Lucky or Good?

Was it skill or was it luck?

Official Finish Cam. Source: BBC

It was one of the most exciting finishes ever. Two top rowers battled for first place down the 2000 meter course. Damir Martin of Croatia led most of the way. Towards the end, Mahe Drysdale of New Zealand—a former gold medalist—closed the gap. In the final seconds, Martin seemed to hold Drysdale off as they crossed the finish. But it was too close to call. The officials had to examine the finish camera to tell which boat was in front in the final instant.

It came down to the narrowest of margins. Only a fraction of an inch separated the two—less than a hundredth of a second. Martin was the first to applaud as Drysdale was announced the winner. How did Drysdale come out on top?

At the finish, Drysdale happened to be at the end of his stroke—the fastest point for the boat—just when they crossed the line. Martin was in mid-stroke, still applying power. At that point, Dysdale’s boat has a brief moment of maximum acceleration. That was enough to give him the miniscule edge over his rival. Over the 230-or-so strokes that both took to get down the course, the winner’s timing was aligned to be absolutely perfect.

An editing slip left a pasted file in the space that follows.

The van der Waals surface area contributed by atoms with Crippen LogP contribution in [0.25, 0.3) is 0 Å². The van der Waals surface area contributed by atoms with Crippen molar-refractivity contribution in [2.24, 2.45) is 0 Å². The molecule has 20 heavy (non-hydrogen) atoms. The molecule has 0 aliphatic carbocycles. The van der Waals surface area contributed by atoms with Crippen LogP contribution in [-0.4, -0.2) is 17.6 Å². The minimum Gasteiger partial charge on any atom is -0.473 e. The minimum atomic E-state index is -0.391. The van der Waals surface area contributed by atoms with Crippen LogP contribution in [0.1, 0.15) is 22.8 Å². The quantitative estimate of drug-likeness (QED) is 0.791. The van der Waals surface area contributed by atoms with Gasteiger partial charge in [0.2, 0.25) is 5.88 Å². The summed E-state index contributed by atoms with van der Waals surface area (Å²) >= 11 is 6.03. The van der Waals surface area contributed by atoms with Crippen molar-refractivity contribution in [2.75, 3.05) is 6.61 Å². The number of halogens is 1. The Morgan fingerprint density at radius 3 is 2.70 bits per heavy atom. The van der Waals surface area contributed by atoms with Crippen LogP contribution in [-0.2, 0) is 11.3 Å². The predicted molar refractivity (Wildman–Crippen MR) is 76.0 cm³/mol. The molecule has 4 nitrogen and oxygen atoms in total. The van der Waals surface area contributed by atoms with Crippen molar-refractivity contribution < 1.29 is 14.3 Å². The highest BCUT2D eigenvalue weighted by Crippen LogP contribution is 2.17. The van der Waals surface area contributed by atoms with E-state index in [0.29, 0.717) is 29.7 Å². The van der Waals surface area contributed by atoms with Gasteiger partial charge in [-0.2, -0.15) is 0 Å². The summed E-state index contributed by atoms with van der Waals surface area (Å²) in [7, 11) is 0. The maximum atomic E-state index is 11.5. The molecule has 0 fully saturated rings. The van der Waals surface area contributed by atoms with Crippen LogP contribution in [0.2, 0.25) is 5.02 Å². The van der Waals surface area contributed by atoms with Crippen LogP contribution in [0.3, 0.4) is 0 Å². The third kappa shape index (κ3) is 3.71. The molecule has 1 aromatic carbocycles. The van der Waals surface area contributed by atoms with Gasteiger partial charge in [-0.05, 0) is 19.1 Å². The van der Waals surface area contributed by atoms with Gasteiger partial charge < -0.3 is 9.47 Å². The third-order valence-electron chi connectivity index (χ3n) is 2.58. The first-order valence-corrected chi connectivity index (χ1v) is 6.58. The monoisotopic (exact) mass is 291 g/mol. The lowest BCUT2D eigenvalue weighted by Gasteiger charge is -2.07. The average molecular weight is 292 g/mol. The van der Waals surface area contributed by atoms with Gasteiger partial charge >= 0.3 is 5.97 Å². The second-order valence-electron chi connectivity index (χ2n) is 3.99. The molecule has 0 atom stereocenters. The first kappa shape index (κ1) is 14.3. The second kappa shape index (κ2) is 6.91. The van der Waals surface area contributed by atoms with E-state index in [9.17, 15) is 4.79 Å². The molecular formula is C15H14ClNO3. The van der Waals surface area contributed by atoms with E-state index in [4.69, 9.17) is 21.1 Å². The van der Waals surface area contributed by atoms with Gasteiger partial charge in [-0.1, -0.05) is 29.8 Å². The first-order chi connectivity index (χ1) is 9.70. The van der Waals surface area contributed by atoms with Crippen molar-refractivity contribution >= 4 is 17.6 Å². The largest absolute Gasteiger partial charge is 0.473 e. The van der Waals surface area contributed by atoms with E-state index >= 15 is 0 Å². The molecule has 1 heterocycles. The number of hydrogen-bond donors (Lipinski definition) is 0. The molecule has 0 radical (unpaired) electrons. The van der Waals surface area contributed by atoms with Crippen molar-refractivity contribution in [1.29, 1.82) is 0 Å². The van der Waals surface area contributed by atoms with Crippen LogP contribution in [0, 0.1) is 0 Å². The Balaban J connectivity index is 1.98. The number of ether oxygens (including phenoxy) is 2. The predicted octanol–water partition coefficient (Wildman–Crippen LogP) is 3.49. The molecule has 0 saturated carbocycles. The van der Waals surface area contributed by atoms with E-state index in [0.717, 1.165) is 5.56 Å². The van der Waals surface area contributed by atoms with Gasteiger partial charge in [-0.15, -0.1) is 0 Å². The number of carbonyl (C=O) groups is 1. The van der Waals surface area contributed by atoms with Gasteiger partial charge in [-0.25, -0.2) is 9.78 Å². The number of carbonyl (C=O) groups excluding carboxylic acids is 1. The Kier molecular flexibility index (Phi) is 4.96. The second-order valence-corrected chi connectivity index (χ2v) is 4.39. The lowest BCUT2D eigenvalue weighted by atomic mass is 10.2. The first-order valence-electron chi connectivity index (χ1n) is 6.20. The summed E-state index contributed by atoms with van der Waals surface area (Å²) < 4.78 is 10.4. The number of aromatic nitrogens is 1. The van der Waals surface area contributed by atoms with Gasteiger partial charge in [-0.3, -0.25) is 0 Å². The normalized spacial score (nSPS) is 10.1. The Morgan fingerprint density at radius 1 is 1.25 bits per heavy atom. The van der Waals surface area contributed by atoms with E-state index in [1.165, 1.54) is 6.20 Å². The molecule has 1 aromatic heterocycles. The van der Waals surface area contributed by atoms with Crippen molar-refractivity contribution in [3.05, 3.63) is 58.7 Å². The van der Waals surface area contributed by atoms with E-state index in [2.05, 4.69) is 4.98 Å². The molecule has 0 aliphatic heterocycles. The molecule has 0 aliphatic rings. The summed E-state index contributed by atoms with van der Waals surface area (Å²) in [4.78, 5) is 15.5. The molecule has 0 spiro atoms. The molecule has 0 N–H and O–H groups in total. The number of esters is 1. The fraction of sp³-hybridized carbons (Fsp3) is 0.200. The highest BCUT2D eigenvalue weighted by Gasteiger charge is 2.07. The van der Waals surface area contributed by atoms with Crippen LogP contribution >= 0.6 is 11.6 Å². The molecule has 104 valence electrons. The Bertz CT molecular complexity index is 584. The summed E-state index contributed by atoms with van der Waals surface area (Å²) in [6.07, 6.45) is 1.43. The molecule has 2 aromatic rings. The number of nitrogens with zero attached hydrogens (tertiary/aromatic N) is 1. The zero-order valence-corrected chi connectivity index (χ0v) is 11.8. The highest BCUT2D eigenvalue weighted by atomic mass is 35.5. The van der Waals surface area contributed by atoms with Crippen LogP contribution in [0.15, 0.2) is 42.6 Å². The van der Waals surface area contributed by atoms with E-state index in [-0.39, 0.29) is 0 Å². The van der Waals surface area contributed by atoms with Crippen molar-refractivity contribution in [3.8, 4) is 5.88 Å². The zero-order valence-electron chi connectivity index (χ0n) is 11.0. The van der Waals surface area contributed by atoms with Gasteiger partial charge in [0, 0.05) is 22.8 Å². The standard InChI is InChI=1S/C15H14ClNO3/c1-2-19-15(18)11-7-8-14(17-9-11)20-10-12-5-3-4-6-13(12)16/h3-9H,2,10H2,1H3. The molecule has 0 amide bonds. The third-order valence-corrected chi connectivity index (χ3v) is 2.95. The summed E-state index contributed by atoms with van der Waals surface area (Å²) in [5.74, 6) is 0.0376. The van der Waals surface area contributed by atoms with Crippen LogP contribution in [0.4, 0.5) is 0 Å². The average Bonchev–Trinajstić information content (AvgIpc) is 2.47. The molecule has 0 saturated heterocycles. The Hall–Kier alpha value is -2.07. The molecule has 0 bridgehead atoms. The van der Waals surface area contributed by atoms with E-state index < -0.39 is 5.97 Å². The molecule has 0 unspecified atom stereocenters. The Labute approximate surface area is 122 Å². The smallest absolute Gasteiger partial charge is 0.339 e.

Source: Bleacher Report, NBCOlympics.com

Drysdale was lucky. There’s no way he could have timed his strokes to give him that final edge. But both rowers were incredibly skilled. It was a delight to watch the fluidity and grace that they demonstrated—a perfect blend of technical skill, superb conditioning, and intense concentration. Drysdale wouldn’t have been in a position to be lucky if he hadn’t been good in the first place.

A similar thing is true when we invest. We may own a company that gets taken over, or one that has a blowout quarterly earnings report, and feel lucky that we’ve received a windfall. But you have to put yourself into a position to be lucky—whether it’s through exhaustive research or broad diversification or disciplined investment processes. As Samuel Goldwyn, the famous movie producer, once said: “The harder I work, the luckier I get.”

Douglas R. Tengdin, CFA

Chief Investment Officer

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